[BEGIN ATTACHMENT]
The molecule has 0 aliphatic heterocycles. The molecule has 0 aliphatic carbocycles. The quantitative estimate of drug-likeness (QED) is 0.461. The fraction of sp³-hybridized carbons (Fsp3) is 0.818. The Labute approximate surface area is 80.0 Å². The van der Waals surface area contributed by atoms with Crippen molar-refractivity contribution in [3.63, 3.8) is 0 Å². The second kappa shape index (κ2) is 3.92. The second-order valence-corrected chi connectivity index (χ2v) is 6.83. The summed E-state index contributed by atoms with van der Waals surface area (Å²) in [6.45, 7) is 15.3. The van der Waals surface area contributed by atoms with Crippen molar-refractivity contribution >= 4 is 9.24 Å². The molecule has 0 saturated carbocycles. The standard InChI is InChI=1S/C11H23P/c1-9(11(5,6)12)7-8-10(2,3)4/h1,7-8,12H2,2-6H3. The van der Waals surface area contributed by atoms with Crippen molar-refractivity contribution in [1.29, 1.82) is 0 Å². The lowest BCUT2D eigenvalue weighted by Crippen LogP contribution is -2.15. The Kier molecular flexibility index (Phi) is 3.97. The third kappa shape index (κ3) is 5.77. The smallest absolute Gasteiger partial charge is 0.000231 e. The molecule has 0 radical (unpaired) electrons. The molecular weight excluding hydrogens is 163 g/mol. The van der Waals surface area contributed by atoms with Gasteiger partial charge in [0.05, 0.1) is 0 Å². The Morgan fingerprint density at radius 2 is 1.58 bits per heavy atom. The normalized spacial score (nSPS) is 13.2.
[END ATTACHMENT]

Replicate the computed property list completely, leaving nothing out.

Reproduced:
The molecule has 0 aliphatic heterocycles. The molecule has 0 aliphatic carbocycles. The quantitative estimate of drug-likeness (QED) is 0.461. The fraction of sp³-hybridized carbons (Fsp3) is 0.818. The Labute approximate surface area is 80.0 Å². The van der Waals surface area contributed by atoms with Crippen molar-refractivity contribution in [3.63, 3.8) is 0 Å². The second kappa shape index (κ2) is 3.92. The second-order valence-corrected chi connectivity index (χ2v) is 6.83. The summed E-state index contributed by atoms with van der Waals surface area (Å²) in [6.45, 7) is 15.3. The van der Waals surface area contributed by atoms with Crippen molar-refractivity contribution >= 4 is 9.24 Å². The molecule has 0 saturated carbocycles. The standard InChI is InChI=1S/C11H23P/c1-9(11(5,6)12)7-8-10(2,3)4/h1,7-8,12H2,2-6H3. The van der Waals surface area contributed by atoms with Crippen molar-refractivity contribution in [1.29, 1.82) is 0 Å². The lowest BCUT2D eigenvalue weighted by Crippen LogP contribution is -2.15. The Kier molecular flexibility index (Phi) is 3.97. The third kappa shape index (κ3) is 5.77. The smallest absolute Gasteiger partial charge is 0.000231 e. The molecule has 0 radical (unpaired) electrons. The molecular weight excluding hydrogens is 163 g/mol. The van der Waals surface area contributed by atoms with Gasteiger partial charge in [0.05, 0.1) is 0 Å². The Morgan fingerprint density at radius 2 is 1.58 bits per heavy atom. The normalized spacial score (nSPS) is 13.2.